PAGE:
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Professor Carl May PhD BScEcon

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Professor Carl May is a Visiting Professor of Healthcare Innovation within Health Sciences at the University of Southampton.

Our academics are specialists in many varied research areas; working together will bring new opportunities to improve health care


Carl May is a Visiting Professor of Healthcare Innovation and leads the Complexity, Patient Experience, and Organizational Behaviour research programme in NIHR CLAHRC Wessex. Carl is a medical sociologist with additional interests in implementation science and health services research. His research is framed by two basic questions:

Beginning with studies of professional-patient interaction, knowledge and practice, his work has shifted over time to explore help-seeking and referral behaviours and the translation of evidence into practice in the management of long-term and life-limiting conditions; and in parallel, the development and implementation of innovations in health technology and organization. It has led to the development of a novel conceptual model of individual and organizational behaviour (Normalization Process Theory, with Dr Tracy Finch) which facilitates understanding of the mechanisms through which practices of care and self-care become embedded in their social contexts. Extending this work in collaboration with Prof Victor Montori (Mayo Clinic, US) and Prof Frances Mair (Glasgow University, Scotland) led first to the development of a novel methodology for clinical practice (Minimally Disruptive Medicine), and then to the development of a robust theoretical model of patient behaviour (Burden of Treatment Theory) that facilitates understanding of help-seeking and service utilization, and takes into account the wider socio-economic environment and social or relational networks in which the patient is set.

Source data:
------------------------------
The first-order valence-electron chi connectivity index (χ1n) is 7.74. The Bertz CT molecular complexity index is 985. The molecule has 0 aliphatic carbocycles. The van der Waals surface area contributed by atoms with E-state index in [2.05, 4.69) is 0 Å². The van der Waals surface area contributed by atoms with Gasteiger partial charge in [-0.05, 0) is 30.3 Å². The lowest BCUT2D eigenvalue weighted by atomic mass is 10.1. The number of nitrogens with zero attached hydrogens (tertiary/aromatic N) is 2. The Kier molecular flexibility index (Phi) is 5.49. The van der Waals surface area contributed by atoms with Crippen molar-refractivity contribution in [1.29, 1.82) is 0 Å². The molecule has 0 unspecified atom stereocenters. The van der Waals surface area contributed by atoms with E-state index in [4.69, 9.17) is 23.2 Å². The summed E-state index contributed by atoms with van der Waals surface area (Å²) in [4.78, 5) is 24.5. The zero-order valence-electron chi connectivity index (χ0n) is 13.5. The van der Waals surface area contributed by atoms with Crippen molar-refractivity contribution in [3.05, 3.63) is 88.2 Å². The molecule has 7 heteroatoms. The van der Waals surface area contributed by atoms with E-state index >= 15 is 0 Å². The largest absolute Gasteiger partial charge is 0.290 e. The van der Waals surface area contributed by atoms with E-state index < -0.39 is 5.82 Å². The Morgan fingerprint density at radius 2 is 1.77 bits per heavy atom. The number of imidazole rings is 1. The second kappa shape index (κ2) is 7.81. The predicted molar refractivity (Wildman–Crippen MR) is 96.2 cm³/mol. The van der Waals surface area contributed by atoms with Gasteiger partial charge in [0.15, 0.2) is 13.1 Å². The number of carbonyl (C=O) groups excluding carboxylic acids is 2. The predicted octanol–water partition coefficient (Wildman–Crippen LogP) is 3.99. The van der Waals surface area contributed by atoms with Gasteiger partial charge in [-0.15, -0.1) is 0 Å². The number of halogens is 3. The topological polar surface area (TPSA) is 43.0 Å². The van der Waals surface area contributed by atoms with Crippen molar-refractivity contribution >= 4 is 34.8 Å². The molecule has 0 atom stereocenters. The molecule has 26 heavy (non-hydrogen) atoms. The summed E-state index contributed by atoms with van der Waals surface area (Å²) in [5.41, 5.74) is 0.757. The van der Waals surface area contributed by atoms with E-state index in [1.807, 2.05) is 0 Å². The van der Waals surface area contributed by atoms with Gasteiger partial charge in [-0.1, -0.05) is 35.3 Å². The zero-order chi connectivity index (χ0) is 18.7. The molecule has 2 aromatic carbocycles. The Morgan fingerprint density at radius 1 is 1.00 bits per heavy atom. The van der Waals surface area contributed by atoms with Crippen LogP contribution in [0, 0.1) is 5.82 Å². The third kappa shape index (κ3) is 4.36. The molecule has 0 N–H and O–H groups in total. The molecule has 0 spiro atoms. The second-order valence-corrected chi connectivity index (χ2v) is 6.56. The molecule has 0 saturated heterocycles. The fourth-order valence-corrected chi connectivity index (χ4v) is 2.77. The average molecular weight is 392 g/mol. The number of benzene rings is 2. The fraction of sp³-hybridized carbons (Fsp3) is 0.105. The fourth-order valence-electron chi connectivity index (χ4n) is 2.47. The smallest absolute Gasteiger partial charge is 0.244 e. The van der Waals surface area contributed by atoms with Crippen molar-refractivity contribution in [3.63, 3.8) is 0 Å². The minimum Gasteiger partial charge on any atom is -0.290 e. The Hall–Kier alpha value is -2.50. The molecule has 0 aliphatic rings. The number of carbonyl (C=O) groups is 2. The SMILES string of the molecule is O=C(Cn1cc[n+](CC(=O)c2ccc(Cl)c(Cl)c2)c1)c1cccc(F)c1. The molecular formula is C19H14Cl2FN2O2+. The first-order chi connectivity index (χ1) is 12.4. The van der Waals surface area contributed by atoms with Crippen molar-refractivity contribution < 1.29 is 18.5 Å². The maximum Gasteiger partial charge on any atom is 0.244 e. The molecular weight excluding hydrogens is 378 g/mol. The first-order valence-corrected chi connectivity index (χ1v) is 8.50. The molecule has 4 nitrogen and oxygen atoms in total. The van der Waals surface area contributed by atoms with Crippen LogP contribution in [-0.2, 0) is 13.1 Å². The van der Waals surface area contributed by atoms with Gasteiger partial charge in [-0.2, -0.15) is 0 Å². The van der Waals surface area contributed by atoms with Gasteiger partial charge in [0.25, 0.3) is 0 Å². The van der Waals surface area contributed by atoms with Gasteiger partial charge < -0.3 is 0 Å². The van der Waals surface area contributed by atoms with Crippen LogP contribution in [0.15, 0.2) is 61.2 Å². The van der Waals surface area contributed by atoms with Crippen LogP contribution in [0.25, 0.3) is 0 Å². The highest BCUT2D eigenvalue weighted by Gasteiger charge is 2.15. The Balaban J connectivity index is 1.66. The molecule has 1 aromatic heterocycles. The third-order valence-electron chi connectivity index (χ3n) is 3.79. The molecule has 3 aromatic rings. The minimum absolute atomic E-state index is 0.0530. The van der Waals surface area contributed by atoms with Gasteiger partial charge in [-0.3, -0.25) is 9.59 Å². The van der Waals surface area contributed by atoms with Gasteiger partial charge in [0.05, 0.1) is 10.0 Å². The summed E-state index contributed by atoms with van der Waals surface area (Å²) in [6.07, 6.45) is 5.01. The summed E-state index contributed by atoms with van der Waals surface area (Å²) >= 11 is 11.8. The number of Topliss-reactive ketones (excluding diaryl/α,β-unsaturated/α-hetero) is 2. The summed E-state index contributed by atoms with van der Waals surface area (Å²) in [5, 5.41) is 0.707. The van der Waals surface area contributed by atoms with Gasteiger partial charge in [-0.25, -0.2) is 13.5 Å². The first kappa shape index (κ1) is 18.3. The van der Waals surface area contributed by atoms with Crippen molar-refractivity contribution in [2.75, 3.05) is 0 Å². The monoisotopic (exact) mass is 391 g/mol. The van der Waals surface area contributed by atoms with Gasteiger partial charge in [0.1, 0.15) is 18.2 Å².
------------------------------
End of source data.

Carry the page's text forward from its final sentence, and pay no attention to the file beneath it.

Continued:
Carl is an experienced supervisor of PhD and MD students and postdoctoral fellows, and was Associate Dean (Research) in the Faculty from its inauguration in 2010 to 2013. He is a former ESRC Research Fellow (2004-2009) and NIHR Senior Investigator (2009-2012) and was elected as a Fellow of the Academy of Social Sciences in 2008. Carl has held honorary appointments at Kansas University Medical Centre (1996) and the Hunter Institute (2003). He is currently an Honorary Professorial Research Fellow in General Practice at the University of Melbourne, Australia (since 2008), and an Adjunct Professor in the Faculty of Human and Social Development, University of Victoria, Canada (since 2007).


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Research interests

Research that explores the changing dynamics of professional-patient interaction in terminal care, acute illness and recovery, and chronic disease management. Developing Minimally Disruptive Healthcare in the face of increasingly complex and fragmented health services, and the increasing transfer of burdens of treatment across the boundaries between home and health services.

Research that helps us understand socio-technical change in healthcare, and particularly innovation and development around clinical interventions in patient care. Developing explanatory models - especially Normalization Process Theory - that help us understand how health care interventions, technologies, and practices are implemented, embedded, and integrated in everyday life. You can find out more about Normalization Process Theory at

Research group

Complex Healthcare Processes

Affiliate research group

Active Living and Rehabilitation

Research project(s)

The work, workforce, technology and organisational implications of 111

Examining the everyday work and practice, the experience and skills of the workforce, the technologies brought into use, and organizational environment, required to deliver the national ‘111’ single point of access service.

Supporting family caregivers in the transition between hospital and their relative’s preferred place for end of life care